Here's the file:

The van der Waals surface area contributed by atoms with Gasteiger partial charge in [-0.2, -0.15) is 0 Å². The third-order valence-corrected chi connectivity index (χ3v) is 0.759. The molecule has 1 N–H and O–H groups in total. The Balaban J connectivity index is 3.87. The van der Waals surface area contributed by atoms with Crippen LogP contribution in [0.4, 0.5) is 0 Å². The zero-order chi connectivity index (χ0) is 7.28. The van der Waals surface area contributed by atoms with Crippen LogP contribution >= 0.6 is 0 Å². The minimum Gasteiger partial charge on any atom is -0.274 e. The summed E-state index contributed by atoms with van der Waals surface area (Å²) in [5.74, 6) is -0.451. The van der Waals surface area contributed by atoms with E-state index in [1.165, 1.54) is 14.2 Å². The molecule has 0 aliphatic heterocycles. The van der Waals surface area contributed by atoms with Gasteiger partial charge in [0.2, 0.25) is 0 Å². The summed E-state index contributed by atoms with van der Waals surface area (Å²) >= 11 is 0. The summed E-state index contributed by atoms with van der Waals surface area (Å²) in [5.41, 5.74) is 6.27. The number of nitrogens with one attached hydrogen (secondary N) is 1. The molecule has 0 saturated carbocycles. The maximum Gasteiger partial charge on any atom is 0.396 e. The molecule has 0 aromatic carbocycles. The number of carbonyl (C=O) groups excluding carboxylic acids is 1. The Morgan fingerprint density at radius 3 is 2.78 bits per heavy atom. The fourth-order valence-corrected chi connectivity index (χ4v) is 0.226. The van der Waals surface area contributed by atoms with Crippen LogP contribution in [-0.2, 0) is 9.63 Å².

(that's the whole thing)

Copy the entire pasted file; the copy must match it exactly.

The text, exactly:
The van der Waals surface area contributed by atoms with Gasteiger partial charge in [-0.2, -0.15) is 0 Å². The third-order valence-corrected chi connectivity index (χ3v) is 0.759. The molecule has 1 N–H and O–H groups in total. The Balaban J connectivity index is 3.87. The van der Waals surface area contributed by atoms with Crippen LogP contribution in [0.4, 0.5) is 0 Å². The zero-order chi connectivity index (χ0) is 7.28. The van der Waals surface area contributed by atoms with Crippen LogP contribution >= 0.6 is 0 Å². The minimum Gasteiger partial charge on any atom is -0.274 e. The summed E-state index contributed by atoms with van der Waals surface area (Å²) in [5.74, 6) is -0.451. The van der Waals surface area contributed by atoms with E-state index in [1.165, 1.54) is 14.2 Å². The molecule has 0 aliphatic heterocycles. The van der Waals surface area contributed by atoms with Gasteiger partial charge in [0.2, 0.25) is 0 Å². The summed E-state index contributed by atoms with van der Waals surface area (Å²) >= 11 is 0. The summed E-state index contributed by atoms with van der Waals surface area (Å²) in [5.41, 5.74) is 6.27. The number of nitrogens with one attached hydrogen (secondary N) is 1. The molecule has 0 saturated carbocycles. The maximum Gasteiger partial charge on any atom is 0.396 e. The molecule has 0 aromatic carbocycles. The number of carbonyl (C=O) groups excluding carboxylic acids is 1. The Morgan fingerprint density at radius 3 is 2.78 bits per heavy atom. The fourth-order valence-corrected chi connectivity index (χ4v) is 0.226. The van der Waals surface area contributed by atoms with Crippen LogP contribution in [-0.2, 0) is 9.63 Å².